“Listening will be the hardest part”
Let me introduce you to a couple of my ghosts. As I stand here, I think of my two grandfathers—Lawrence Crowder and Robert Styles. Lawrence was English, Robert Irish. Both fought in the First World War: Lawrence in the trenches outside Ypres, Robert in the dust of Palestine. We still have a wrinkled photograph of Robert standing in the Garden of Gethsemane after British forces entered Jerusalem in November 1917. I didn’t know either of them personally, but I carry their names in my own, and those images, along with fragments of family stories, have followed me through my life.…
Photograph by Jim Harrison
[T]here is a sense of possibility which pervades this place, and which can make us each rise to the call of our ghosts.
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For me, that vocation is the work of a diplomat. I leave here for Brussels, to [work on] the European Union’s collective foreign policy. As it happens, I will be working just a few miles from Ypres, where my grandfather fought. When I contemplate the job ahead of me, I realize Harvard has taught me that listening will be the hardest part. It is all too easy to react to what others are saying with our own views. But finding the space in which to digest, and moving to a response which heals rather than perpetuates conflict, is a much harder task. It forces us to accept that there is no monopoly on the truth.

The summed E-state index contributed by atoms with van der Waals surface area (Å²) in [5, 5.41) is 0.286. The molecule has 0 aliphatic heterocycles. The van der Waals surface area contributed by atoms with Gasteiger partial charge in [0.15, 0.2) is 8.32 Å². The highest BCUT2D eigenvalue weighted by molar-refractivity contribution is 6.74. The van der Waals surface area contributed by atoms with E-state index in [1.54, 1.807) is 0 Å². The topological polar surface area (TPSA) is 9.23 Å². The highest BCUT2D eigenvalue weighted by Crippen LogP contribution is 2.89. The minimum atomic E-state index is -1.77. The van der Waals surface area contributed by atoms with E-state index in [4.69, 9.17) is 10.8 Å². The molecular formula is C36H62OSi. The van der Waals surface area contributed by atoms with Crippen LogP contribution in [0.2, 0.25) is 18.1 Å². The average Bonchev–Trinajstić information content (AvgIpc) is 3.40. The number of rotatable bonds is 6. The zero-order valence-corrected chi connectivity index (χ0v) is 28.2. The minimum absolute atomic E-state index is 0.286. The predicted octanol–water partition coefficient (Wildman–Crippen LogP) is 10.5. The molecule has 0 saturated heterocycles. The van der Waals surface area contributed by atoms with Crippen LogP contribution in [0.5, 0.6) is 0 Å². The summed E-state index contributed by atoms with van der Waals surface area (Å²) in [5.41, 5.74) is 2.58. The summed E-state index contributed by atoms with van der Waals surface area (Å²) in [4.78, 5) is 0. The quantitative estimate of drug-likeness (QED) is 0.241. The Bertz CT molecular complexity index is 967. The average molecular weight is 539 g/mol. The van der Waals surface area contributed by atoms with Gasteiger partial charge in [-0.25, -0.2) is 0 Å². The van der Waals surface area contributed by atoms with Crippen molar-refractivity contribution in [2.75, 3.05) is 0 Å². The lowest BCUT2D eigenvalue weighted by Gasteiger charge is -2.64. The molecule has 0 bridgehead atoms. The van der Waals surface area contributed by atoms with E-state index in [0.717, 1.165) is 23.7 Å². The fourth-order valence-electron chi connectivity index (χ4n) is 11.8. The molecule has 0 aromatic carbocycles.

~Richard Lawrence Robert Crowder, M.P.A. ’07, in the Graduate English Address during the Commencement Exercises, June 7
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